as•sas•sin n. A political murderer.
«You shall learn all about the Old Man of the Mountain as I Marco heard related by many persons,» began the Venetian traveler Marco Polo in his account of the Assassins, a Muslim sect that his audience was already well familiar with. The Old Man of the Mountain (OMM) was the European name for the Assassins’ leader, a guy who comes off as a kind of medieval James Bond villain in Polo’s rendering. In the garden of OMM’s mountain-valley stronghold, he re-created Paradise as described by Muhammad, complete with fantastical animals, sexy singing women, and streams channeling fresh water, wine, honey, and milk. OMM would bring young men to his castle, slip them a mickey, and bring them into his tantalizing garden for a quick visit. Then he’d slip them another mickey, and they’d wake up with a taste for Paradise and a desire to do whatever it took to gain entry. (Much as for fundamentalist Christians, the end couldn’t come fast enough.) OMM would then give them a killing assignment that would assure them of martyrdom if they happened to die in the act.
Polo’s tale of the cult is one among many. The Assassins entered Western mind space during the Crusades, especially after a rumor circulated that Richard the Lionheart had hired a team of them to murder the French king Philip Augustus. The lyrics of Provençal troubadours further spread their reputation for terror. The Assassins were the sworn enemies of the respected Saracen warrior Saladin, who was said to have awoken one night in his heavily guarded tent to find a poisoned dagger, the signature warning of the Assassins. Its message: Withdraw from his fight against them or face the consequences. (He withdrew.) The Assassins were believed to gather courage for their nefarious deeds by getting high; in fact, assassin has long been believed to be a mangling of the Arabic term hashishiyyin, meaning «user of hashish.»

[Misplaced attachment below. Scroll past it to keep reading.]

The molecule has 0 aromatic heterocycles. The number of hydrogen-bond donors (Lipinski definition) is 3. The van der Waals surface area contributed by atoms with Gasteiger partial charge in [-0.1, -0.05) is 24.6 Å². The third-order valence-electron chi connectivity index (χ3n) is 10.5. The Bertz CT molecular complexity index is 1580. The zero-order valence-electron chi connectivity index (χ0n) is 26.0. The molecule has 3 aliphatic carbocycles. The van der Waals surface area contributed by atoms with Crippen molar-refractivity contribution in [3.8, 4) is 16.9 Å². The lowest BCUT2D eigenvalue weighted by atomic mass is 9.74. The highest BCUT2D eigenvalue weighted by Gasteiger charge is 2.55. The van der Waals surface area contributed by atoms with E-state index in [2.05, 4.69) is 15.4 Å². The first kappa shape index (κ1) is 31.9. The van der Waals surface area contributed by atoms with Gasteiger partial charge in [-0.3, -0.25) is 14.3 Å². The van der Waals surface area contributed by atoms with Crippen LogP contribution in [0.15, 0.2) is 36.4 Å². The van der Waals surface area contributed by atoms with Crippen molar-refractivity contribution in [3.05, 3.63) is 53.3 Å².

Separating fact from fiction is all but impossible. What is known is that the Assassins were a messianic Shiite cult who controlled a major chunk of Syria and Persia beginning in the eleventh century and made effective use of political murder. The mythology surrounding them is said to be just another example of Western Orientalist fantasizing, especially the whole hashish idea. However, the source may not be the West but the Sunni Muslim Syrians who hated the Shiite Assassins; even if tales of their dope use are apocryphal — hashish isn’t usually known for making a person want to go out and kill — to call the Assassins a bunch of worthless druggies would have been an effective means of dismissing and discrediting a despised enemy.
The extermination of the Assassins themselves was effected by Marco Polo’s pals the Mongols, who broke them in 1256.
This entry is excerpted from Toponymity: An Atlas of Words, by John Bemelmans Marciano, and is reprinted here with permission.